I don’t know if I told this story, but we found a false Christ one time too. It was in my old sector, when we were visiting a less active named Pachi, when I was pretty dang new. We were talking to her outside of her house, in a more dangerous part of the sector, fairly late at night, so the only light was from the fire in a metal barrel that they were using to cook sopaipias. While we were talking, we were approached by this guy who was a little… rough. It was hard to see everything, but I could see he was either missing the top of his jaw or he was holding his mouth weird and missing all of his teeth, most of one hand, and he walked with bad limp, making him stand crooked. He came up to us and said “When Christ comes, you won’t recognize him.” We told him we think we will. He told us, “No, you won’t. Know why? Because I’m Christ.” We told him that’s nice. “Would we like any blessings?” We told him no, we were fine for now, because we knew that we should pray to the father for help, not to the son. “See?” he said, “You won’t recognize him! Do you have 200 pesos?” (200 pesos is exactly what a single cigarette costs here.)
I had to give my second church talk in my mission yesterday, and the theme I was given was missionary work. I decided to basically talk about the theme of missions being a struggle. My talk was basically me just reading a series of scriptures and talking about them in front of everybody, instead of my traditional method of reading a carefully prepared talk.
Congratulations, Cameryn (Elder Mathewson’s cousin). Now you are through the temple and THERE IS NO TURNING BACK BWAHAHAHA! She’ll be a good missionary. Of course, that is true for anyone, if they are willing to throw themselves into it a little. That is pretty cool that she is about to go.
One of the Elders left from our ward. His name is Elder Gerrero, from Mexico. He had served as a Zone Leader for 11 months in this ward, and he got sent to the opposite end of the mission. Funny how that works. He was pretty cool, but I only felt so sad that he was leaving, because I only knew him for 1 change and these last 6 weeks FLEW. Granted, I think that I am discovering in that that one of my weaknesses is loving people. Having Charity. I really do struggle with it, especially when they are different than me. It’s probably normal for a gringo to like another gringo more than a Latino, but that doesn’t mean I need to be like that. Part of the problem, too, is I have trouble giving my whole heart to the work here, even though we are having a ton of success in this sector, because part of me can’t stop thinking about how fast time goes and how things shift in the mission, and how it hurts to make friends out here because you have to leave them whenever they get called to a new sector or we get moved. I plan on putting this problem to lots of prayer and fasting and study, and see if I can be more charitable and less selfish by the end of this change.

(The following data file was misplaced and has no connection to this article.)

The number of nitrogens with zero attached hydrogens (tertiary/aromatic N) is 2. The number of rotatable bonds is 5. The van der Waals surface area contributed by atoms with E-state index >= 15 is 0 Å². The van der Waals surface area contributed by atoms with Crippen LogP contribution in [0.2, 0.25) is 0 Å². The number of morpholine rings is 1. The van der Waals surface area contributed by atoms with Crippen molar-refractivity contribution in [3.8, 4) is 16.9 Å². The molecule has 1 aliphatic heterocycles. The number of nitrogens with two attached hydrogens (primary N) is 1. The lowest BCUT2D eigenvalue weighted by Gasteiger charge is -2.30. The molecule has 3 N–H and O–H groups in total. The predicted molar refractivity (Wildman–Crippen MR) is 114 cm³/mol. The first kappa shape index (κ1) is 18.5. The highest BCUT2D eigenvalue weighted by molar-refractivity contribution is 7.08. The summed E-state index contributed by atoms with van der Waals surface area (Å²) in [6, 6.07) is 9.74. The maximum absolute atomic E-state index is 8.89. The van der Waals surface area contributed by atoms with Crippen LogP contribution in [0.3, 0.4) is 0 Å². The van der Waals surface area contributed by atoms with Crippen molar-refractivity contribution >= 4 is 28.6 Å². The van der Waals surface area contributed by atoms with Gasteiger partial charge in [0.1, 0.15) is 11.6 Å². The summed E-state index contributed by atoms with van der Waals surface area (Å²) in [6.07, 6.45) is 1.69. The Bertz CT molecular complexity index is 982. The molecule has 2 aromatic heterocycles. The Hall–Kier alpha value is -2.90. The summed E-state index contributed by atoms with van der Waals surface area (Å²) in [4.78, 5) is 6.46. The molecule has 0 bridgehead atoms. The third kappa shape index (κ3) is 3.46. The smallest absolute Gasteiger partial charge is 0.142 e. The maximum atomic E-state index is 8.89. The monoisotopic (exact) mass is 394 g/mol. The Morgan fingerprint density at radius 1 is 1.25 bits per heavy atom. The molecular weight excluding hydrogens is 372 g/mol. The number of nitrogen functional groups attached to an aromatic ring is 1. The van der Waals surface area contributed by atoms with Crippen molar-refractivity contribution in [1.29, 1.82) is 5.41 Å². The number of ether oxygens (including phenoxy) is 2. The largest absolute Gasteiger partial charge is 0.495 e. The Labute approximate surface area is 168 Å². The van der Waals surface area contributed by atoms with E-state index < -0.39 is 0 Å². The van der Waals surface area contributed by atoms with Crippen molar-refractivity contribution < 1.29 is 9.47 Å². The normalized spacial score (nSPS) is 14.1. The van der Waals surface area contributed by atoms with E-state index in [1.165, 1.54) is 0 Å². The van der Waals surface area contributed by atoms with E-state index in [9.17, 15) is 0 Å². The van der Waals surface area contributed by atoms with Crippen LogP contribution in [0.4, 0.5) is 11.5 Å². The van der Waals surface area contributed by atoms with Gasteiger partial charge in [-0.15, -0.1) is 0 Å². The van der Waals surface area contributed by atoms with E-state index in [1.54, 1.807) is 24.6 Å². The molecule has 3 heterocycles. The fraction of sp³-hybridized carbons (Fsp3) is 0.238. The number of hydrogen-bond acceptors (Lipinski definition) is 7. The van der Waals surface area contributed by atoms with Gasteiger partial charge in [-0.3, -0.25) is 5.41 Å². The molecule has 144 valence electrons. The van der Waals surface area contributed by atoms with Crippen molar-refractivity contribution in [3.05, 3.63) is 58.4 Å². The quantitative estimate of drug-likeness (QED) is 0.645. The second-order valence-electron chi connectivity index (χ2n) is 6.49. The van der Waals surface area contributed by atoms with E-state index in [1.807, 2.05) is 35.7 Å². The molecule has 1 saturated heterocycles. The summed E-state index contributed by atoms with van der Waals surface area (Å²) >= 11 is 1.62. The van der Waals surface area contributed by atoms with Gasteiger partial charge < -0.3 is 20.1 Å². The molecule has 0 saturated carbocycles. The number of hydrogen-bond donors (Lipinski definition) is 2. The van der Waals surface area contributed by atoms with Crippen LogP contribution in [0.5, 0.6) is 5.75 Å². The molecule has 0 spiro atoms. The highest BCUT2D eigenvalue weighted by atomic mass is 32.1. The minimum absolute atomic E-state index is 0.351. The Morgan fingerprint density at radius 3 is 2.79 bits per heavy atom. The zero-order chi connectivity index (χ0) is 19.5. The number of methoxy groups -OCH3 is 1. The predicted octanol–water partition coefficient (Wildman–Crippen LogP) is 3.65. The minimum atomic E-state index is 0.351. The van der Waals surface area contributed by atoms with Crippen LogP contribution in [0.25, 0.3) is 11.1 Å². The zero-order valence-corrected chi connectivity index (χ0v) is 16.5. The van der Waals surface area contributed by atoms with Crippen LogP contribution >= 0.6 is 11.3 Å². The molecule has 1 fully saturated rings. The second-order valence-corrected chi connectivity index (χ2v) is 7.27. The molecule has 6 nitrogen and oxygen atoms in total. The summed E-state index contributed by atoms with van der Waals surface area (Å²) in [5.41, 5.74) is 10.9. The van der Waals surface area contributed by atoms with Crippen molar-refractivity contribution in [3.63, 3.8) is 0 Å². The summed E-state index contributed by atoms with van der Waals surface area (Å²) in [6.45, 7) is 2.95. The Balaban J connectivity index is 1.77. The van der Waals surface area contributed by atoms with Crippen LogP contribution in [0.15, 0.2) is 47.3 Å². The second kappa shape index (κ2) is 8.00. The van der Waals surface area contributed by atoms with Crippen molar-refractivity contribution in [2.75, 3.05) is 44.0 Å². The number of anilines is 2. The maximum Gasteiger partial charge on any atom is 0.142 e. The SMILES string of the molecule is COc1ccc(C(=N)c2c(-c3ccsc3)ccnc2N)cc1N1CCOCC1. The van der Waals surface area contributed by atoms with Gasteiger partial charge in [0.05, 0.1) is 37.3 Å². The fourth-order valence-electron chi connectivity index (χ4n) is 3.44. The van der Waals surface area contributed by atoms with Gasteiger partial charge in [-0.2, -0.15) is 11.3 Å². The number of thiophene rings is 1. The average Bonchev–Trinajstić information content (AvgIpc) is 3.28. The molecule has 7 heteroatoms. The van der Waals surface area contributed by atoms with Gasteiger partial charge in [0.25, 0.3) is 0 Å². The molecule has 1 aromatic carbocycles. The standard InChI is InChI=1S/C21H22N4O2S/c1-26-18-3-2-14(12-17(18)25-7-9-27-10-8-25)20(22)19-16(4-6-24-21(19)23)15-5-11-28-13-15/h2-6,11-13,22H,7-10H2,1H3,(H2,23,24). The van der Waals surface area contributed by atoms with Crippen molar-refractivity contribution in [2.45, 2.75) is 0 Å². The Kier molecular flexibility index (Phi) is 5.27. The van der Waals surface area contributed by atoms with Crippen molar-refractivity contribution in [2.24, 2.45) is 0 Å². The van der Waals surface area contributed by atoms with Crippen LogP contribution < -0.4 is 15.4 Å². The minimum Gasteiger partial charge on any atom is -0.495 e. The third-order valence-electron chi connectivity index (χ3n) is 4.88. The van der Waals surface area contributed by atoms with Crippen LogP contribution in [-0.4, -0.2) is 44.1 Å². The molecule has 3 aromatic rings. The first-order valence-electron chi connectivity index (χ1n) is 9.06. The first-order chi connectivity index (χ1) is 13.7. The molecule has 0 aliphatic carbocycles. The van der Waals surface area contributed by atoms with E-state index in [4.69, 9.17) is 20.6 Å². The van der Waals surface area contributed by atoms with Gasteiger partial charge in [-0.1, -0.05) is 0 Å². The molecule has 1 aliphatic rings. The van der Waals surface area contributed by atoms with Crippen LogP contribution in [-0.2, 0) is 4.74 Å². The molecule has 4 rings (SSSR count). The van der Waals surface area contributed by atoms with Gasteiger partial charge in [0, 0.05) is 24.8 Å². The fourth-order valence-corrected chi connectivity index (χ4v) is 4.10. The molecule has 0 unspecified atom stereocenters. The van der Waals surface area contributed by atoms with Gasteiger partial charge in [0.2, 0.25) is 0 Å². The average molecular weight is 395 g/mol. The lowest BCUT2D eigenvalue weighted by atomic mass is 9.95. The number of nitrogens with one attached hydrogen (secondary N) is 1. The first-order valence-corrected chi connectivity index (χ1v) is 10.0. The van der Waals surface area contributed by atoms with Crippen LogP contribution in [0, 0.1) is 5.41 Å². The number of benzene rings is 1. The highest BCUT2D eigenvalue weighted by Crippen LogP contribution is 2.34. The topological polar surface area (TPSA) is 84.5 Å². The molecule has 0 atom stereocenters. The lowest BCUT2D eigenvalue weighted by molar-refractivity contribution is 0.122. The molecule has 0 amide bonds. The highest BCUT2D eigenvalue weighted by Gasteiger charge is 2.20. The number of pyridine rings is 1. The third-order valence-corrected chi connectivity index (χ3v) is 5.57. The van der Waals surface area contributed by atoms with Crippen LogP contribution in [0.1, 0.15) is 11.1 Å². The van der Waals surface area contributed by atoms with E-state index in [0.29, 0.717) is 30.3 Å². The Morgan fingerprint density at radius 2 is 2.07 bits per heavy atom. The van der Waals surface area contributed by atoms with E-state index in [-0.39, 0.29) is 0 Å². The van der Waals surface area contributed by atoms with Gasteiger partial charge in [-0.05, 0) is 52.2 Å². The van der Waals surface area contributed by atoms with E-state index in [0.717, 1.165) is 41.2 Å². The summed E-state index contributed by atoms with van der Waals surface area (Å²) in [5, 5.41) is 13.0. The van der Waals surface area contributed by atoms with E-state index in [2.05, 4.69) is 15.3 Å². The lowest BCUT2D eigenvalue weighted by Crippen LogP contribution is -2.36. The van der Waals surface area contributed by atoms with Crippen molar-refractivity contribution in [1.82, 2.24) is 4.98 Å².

We finally got a lady to attend church. Her name is Norma. She is from Ecuador, not too far from where Elder Granda lives. She came and she loved it, but she has a few problems, the biggest two being that she lives with her boyfriend from Columbia who is quite a bit younger than her, and that she wants to be baptized in the Catholic church. But, as she said, although her progress is slow, it’s there. We have a few other people that we can see lots of opportunity, and it is amazing in this sector how well tracking based on the old lists in the Area Book works.
Elder Granda isn’t district leader any more. He is taking it a little hard, thinking that he got down graded.
I’m fine. I recognize it as part of the growing experience, and I am grateful for every challenge.